One of the truly saddest by-products of modern society is the prevalence of elder abuse. Such abuse can be physical, emotional, and even financial. Too often children, relatives, and even neighbors take unfair financial advantage of the elderly. And, the elderly are too often an easy mark for such abuse.
The Consumer Financial Protection Bureau (CFPB) urges financial institutions—including banks, credit unions, finance companies, and other creditors—to report any suspected elder financial exploitation to the appropriate local, state, or federal authorities. The CFPB points out that financial institutions are uniquely positioned to detect that an older customer may have been targeted or victimized.
The CFPB published an Advisory paper on this topic in 2016 and updated it this year. The Advisory sets out six categories of voluntary best practices to help financial institutions prevent elder financial abuse and intervene effectively when it occurs. See the Advisory here.
In reviewing Suspicious Activity Reports (SARs) from banks and credit unions, the CFPB has determined that elder financial exploitation is on the rise. Banks and Credit Unions actually report on suspicious elder financial exploitation in connection with their SARs.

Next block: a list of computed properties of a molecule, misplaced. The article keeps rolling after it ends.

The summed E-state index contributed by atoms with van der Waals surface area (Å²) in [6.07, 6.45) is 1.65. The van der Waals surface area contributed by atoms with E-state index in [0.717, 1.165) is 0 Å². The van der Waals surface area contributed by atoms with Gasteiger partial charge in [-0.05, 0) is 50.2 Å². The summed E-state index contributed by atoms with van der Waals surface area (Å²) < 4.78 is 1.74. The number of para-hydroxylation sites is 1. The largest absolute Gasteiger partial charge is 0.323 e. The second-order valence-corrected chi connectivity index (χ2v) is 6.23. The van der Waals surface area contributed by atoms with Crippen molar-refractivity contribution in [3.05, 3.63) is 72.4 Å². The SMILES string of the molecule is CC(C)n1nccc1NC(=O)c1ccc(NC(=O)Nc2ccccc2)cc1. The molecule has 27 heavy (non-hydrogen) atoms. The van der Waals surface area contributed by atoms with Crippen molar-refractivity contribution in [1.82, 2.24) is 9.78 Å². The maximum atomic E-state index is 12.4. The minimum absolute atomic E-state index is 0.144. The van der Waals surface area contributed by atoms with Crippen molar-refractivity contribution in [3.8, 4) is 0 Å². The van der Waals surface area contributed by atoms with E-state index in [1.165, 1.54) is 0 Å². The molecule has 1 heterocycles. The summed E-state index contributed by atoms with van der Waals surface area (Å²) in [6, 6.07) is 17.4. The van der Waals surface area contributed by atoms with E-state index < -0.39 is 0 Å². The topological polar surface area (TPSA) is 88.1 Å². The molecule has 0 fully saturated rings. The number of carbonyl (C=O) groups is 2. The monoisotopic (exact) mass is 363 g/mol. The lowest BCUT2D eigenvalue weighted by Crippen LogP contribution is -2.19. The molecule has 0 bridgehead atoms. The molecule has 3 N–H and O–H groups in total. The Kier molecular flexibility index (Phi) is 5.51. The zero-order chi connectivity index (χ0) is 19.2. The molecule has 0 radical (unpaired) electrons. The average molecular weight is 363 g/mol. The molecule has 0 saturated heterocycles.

While consumer finance companies and credit sellers do not file SARs, it is nevertheless incumbent on all financial institutions to be on the look-out for elder financial exploitation. It is undoubtedly the right thing to do as well as a good business practice.
Practice Pointer: Make known to your CSRs that elder financial exploitation is a problem; and, one that they may be able to help prevent. Use the CFPB Advisory paper as a training tool.
Please Note: This is the sixty-ninth blog in a series of Back to Basics blogs, in which relevant and resourceful information can be easily accessed by clicking here.